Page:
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Humbrol enamels aren't that difficult to spray, they're my preferred paint. Just make sure that they're mixed fully (use a flat stirrer), make sure that they're thinned enough, and put light coats on (I use General Purpose thinners from the local auto chain. Cheap and it  works).The only Humbrol acrylics that I've used are the 'free' ones in the starter sets... less said about them, the better. I just bin them straight up now. Not sure I'd bother with trying any other Humbrol acrylics. (Preferred acrylic paint is Gunze Sangyo- love that stuff.)

 

I'll follow along quietly, Michelle. Looks good so far.

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9 hours ago, CedB said:

Nice work Michelle, those internals look really good :)

Spraying Humbrol? You are brave... acrylics or enamel? I don't have much experience spraying their enamel but the acrylics vary a lot and some have nasty, grainy pigments that will clog your airbrush and not produce a nice, smooth finish (although the Prof has had great results, unusually).

Hi,

I am spraying using Humbrol acrylics (I also use Revell and actually prefer them!) and as you rightly say they vary incredibly, some need no thinner just flow improver and some are grainy, but I like a challenge. The fuselage interior went on well in the end, and I shall be keeping a better eye on the needle from now on. 

Thanks again, 

Michelle. 

 

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Although I was lucky enough to get these as a valentines gift.......

DSC_2769

Needless to say I shall be giving them a try asap!

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This looks interesting, I was always fascinated by the Stirling as a kid - as far as I am aware, no surviving examples of the real thing exist.

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Tonight I have devoted my time to the Stirling and it's cockpit and interior. Firstly I carefully super glued the pe harnesses into place (snapping an arm rest off in the process🙄).

DSC_2774

 

Leaving these to set, I applied the decal to the instrument panel using micro set and painted the pe panel black, and leaver arms black also.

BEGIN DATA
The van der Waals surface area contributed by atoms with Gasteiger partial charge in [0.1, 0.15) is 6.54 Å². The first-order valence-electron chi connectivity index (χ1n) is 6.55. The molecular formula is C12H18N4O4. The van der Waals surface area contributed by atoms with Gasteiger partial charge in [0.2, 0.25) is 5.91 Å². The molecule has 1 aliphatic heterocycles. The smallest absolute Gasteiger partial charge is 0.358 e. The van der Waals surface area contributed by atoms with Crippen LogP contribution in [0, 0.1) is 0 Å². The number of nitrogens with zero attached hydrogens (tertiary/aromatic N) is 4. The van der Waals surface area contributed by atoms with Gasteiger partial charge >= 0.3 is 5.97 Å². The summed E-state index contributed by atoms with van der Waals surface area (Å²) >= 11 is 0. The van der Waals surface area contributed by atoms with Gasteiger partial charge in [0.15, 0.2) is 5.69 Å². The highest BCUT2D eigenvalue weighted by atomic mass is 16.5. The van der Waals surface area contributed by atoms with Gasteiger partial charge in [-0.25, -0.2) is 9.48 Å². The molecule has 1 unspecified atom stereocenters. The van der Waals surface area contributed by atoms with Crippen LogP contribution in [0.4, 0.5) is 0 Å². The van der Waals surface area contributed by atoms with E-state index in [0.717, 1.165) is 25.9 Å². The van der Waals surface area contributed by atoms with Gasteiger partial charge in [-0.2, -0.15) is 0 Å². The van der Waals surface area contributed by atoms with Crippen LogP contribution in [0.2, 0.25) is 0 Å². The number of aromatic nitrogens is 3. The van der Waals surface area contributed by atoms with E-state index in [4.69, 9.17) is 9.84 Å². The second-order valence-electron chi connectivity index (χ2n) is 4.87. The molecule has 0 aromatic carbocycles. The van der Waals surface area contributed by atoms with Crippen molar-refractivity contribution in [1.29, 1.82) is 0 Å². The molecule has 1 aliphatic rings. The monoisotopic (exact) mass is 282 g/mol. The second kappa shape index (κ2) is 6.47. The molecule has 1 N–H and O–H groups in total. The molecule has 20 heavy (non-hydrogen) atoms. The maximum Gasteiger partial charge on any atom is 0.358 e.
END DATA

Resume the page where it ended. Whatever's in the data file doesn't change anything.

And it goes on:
DSC_2773

Once the black coat was dry I painted on some detailing, managing to find a surviving instrument panel on the net for reference. I then began work on the rest of the interior, painting the dividing panels, and radio/instrument panels as well as attaching the pe harnesses for the rear seats.

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Im quite pleased with my nights work, even though most of it won't be visible when the build is complete. Nighty night all.😴

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So you should be - lovely work :)

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A quick update on yesterday's progress, as I entered the intense miniature world of 1:72 cockpit construction.......magnifying 🔎 glass at the ready. 

DSC_2776

With the Horsa cockpit ready to go into the nose I added the recommended weight under the floor, secured the dividing wall and door in place before attaching the canopy.

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This slipped several times as i applied pressure to keep it in place, however it is now secure and awaiting a ltitle waterbased filler around the join.

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The Stirling cockpit was a master of miniature, as the pe leavers are miniscule (and I was praying tue carpet monster didn't claim any as I cut them from the sprue). That said, apart from needing a magnifying glass the cockpit fits nicely together and looks pretty cool.......well I think so anyway. More to come later.

 

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What an interesting aircraft just love the Stirling one of WW2 unsung heroes in my opinion.  I was very privileged to have known a Warrant Officer Pilot (Jim) RAFVR who flew these on the early bombing raids, SOE missions and in this glider tug role, he also flew Lysander and DC3 Dakota dropping 1st Airborne at Arnhem.

 

Warrant Officer James Samuel Mills 1830694 (Jim) was awarded the Dutch Flying in 1947 one of only 11 to the RAF see here https://www.thegazette.co.uk/London/issue/37849/page/226   he was awarded it for missions he flew into Holland with the SOE.  I also knew Jeff a paratrooper, he first joined what was called the commandos, which later split into the Parachute Regt, their connection being Jim flew the DC3 Jeff jumped out of over Arnhem.  He was wounded and ended up being left behind to defend the Hotel Hartenstein and capture.  They both ended up being in the same British Legion, which is how I come to known them sadly they have now passed away Jim reached his mid 90's died in 2010, Jeff mid 80's died in in 2011 I think.